The Reserve Bank of India (RBI) has come out with the details for the priority sector lending. The apex bank has increased the lending limit for the renewable sector. The revised guidelines have taken into account the views of all the stakeholders.
As per the revised guidelines issued by the bank, the limit of bank loans has been increased to ₹300 million (~$4.09 million) to borrowers who are generators of solar, biomass, wind, and micro-hydel power. Public utilities based on non-conventional power sources like street lighting systems and remote village electrification, among others, will also be eligible for priority sector classification. For individual household rooftop systems, the limit remains the same at ₹1 million (~$13,363) per borrower.
Under the previous priority sector lending, a limit of ₹150 million (~$2.01 million) was set for large-scale renewable projects like solar and wind, biomass and mini-hydel projects, and non-conventional energy-based public utilities like street lighting and remote village.
With the priority sector lending limit raised, there will be more liquidity infusion into the sector, which could also bring down the interest rates.
Earlier this month, the bank had introduced several policy measures to enhance liquidity support for the financial market and other stakeholders to ease the financial stress caused by the COVID-19 pandemic.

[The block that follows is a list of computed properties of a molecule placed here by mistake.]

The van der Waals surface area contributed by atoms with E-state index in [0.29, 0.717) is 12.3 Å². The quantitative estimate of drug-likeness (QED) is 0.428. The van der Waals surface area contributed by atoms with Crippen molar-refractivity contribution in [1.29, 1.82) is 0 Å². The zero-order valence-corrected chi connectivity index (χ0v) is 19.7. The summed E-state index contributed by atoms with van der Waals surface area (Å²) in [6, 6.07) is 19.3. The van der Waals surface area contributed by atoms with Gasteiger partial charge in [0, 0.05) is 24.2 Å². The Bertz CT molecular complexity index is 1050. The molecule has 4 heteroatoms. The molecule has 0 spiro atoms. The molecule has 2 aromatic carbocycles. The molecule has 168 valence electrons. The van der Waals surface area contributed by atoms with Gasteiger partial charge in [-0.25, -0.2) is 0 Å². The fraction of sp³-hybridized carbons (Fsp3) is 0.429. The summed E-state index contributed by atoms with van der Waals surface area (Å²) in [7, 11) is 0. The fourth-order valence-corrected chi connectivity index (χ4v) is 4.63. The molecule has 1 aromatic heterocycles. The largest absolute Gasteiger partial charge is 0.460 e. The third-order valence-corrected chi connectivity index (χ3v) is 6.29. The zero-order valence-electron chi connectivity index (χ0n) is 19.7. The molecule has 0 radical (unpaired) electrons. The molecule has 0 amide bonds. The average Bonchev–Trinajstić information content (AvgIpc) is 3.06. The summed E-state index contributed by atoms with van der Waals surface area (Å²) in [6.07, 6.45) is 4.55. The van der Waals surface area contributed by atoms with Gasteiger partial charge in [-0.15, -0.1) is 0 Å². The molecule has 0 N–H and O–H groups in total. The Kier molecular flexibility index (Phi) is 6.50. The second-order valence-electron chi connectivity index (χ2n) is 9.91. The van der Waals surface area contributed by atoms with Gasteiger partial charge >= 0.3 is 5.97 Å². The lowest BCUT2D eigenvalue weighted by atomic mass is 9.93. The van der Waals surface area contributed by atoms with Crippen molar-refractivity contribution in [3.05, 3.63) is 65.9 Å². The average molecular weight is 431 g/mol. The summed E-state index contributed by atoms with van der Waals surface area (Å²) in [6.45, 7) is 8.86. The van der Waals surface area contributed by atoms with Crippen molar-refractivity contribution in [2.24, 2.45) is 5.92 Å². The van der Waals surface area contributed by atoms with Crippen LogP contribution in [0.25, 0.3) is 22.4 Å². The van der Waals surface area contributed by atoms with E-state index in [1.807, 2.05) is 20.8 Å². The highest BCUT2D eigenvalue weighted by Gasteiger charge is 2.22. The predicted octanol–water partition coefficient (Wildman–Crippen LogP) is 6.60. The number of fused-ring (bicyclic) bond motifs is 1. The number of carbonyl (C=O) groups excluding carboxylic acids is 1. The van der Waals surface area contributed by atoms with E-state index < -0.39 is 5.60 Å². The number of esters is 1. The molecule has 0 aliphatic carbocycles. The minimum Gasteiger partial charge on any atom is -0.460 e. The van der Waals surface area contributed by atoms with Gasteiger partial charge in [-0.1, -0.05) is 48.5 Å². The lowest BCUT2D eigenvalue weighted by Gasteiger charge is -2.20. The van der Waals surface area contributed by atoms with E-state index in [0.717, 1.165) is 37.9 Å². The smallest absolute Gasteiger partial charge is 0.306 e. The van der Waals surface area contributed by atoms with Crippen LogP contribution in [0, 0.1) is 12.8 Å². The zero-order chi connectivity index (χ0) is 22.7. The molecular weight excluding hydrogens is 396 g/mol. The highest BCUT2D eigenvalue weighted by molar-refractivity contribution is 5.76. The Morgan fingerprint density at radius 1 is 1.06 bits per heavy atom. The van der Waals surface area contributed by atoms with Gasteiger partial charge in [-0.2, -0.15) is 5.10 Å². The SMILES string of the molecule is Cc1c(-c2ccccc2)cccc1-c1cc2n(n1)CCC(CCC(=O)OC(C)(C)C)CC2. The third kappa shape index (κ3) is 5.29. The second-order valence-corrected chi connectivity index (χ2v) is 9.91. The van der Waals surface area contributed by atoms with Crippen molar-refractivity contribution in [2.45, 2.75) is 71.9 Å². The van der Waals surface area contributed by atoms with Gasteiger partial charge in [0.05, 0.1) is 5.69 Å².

According to the new directions, loans up to ₹500 million (~$6.8 million) will be provided to startups engaged in activities other than agriculture and which are not in the category of micro, small, and medium enterprises (MSMEs).
In May this year, RBI had announced the third round of monetary measures to boost the economy amid the lockdown caused by the COVID-19 pandemic. The bank had announced a reduction in the policy repo rate under the liquidity adjustment facility (LAF) by 40 basis points (bps) to 4% from 4.40%. The marginal standing facility (MSF) rate and the bank rate are reduced to 4.25% from 4.65%. These rates were kept status quo in the second round of monetary measures announced by RBI in April.
Previously, Mercom had reported about the need for the RBI to decouple the lending to renewables from the power sector and provide the much-needed boost to the renewable sector.
Union Power Minister R.K. Singh had also asked the banks and financial institutions to categorize renewable energy as a separate sector, different from the power sector, so that funds can easily flow to renewable energy projects. So far, nothing has come of it yet.
Rakesh is a staff reporter at Mercom India. Prior to joining Mercom, he worked in many roles as a business correspondent, assistant editor, senior content writer, and sub-editor with bcfocus.com, CIOReview/Silicon India, Verbinden Communication, and Bangalore Bias. Rakesh holds a Bachelor’s degree in English from Indira Gandhi National Open University (IGNOU). More articles from Rakesh Ranjan.